Did Female Nordic Vikings wear makeup?

Makeup Among Viking Women: Danish Evidence

A suspected Viking “seeress” tomb from approximately 980 was discovered in Fyrkat, Denmark. The remnants revealed that the woman was either very wealthy or had access to wealth. She was buried with exquisite clothes and jewels, both of which would have been unusual in the Scandinavian region at the time.

She was also buried wearing a box brooch containing lead carbonate. Lead carbonate, sometimes known as “white lead,” was a prevalent kind of ancient cosmetics used by the Greeks. However, historians were unaware of its toxicity.

Many scholars believe the Fyrkat lady was wearing makeup made of white lead. This idea, however, is difficult to support because no evidence of the woman’s skin was detected in the remains. It’s also unclear why the woman would have applied white lead on her face as cosmetics.

Because other things recovered in her burial showed she was a seer, it’s unclear whether the lead was used to paint her face as part of her rituals to connect with the dead.

Some speculate that the lead was used to make a dye paint with the henbane seeds and ointment recovered in the burial. That, however, would be a toxic concoction.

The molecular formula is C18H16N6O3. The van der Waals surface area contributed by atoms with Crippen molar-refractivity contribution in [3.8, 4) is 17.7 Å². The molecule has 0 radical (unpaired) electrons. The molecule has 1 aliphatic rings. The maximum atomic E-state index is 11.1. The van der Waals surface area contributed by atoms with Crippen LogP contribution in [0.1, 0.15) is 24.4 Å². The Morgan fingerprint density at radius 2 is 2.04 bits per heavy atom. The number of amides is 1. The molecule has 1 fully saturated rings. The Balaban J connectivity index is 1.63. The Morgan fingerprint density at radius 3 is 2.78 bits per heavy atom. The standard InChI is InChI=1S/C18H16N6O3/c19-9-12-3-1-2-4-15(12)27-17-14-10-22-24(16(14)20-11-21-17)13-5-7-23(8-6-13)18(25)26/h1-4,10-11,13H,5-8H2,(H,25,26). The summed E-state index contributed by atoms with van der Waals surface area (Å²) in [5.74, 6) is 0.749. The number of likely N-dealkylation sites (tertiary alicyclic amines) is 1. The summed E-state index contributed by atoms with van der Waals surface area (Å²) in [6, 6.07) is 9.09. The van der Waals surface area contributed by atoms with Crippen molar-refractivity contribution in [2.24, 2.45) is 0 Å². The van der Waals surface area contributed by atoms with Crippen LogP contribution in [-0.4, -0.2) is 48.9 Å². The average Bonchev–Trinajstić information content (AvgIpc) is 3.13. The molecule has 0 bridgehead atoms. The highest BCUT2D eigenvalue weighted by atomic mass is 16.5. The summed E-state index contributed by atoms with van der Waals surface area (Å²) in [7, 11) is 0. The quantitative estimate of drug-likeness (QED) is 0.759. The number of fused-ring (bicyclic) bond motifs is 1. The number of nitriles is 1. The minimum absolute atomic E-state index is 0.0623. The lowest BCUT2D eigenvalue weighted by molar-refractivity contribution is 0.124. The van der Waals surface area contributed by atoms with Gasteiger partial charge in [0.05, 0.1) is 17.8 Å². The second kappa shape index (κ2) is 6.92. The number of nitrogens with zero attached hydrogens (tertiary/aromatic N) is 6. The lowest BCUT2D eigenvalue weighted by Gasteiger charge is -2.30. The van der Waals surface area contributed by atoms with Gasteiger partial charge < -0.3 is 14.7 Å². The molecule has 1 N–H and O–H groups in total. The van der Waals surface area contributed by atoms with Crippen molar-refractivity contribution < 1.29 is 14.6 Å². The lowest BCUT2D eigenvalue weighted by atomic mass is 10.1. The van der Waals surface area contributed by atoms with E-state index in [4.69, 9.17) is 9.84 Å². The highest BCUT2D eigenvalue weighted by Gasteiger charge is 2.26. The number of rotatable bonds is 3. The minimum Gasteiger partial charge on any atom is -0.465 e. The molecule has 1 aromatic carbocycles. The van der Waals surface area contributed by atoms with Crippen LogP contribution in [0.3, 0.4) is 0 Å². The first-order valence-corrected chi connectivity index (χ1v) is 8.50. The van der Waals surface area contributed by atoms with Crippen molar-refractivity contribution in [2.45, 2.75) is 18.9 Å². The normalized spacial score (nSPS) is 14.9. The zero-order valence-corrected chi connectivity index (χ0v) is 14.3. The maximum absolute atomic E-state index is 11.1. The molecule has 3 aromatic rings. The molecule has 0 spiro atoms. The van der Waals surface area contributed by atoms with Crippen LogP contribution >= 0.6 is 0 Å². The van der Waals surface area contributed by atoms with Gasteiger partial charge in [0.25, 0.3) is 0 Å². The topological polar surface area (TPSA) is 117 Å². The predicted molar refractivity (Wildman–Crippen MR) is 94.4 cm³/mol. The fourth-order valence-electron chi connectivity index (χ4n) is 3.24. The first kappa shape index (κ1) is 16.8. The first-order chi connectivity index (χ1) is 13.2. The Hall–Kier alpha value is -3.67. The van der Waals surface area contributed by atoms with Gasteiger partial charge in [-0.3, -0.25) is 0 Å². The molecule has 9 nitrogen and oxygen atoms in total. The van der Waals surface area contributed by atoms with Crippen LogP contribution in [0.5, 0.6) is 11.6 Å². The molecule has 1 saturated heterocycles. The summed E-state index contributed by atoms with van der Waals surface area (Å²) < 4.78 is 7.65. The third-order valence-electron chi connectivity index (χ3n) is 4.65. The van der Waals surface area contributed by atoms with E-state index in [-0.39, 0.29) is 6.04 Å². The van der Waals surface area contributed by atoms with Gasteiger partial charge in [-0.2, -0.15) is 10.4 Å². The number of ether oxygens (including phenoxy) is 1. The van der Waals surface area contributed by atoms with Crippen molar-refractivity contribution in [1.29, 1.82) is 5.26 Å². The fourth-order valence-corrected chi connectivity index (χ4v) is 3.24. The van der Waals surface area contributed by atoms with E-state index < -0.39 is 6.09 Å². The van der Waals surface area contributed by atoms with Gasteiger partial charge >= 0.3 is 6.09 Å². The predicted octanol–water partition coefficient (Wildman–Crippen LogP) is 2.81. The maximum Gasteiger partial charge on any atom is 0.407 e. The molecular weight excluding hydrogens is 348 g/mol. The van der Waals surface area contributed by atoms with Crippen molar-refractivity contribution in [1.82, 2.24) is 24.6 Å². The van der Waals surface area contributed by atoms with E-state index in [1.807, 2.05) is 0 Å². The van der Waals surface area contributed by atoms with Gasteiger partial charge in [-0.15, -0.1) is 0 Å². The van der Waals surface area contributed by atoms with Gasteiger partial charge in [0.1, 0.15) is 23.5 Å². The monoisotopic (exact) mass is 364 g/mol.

This is the only evidence that suggests that female Nordic Vikings wore makeup. However, the discovery of this tomb has led to many unanswered questions and the facts are often seen as unreliable. Thereby, until more evidence is uncovered, Yaqub’s writings appear to be the most trustworthy.

Did Vikings Paint Their Face For War?

Yes, Vikings were known to wear war paint. Archaeological artifacts and textual records from the time support this theory. War paint’s primary use was to ward off bad spirits, but it may also be utilized for combat protection.

The Viking belief system had a significant influence on their everyday lives, and this was just another manner in which they attempted to keep the forces of bad luck at bay. There are even tales of Vikings going into combat with runes tattooed on their flesh to defend themselves.

It is worth noting that the Vikings thought that paintings on their skin might work as bandages, keeping infections from battle wounds at bay.

If they wore anything else over it after cleaning off any blood, it would seal them and protect them from further injury if required. This is regarded as an early form of temporary tattooing!

According to historical records by the Native Americans, Viking war paint often had symbolism in Norse mythology. One design, for instance, may reflect the Nidhogg, a dragon that gnaws on Yggdrasil (the world tree).

Another interpretation might be that it represents Odin’s two ravens, Hugin and Munin, who carried him information from all around the universe.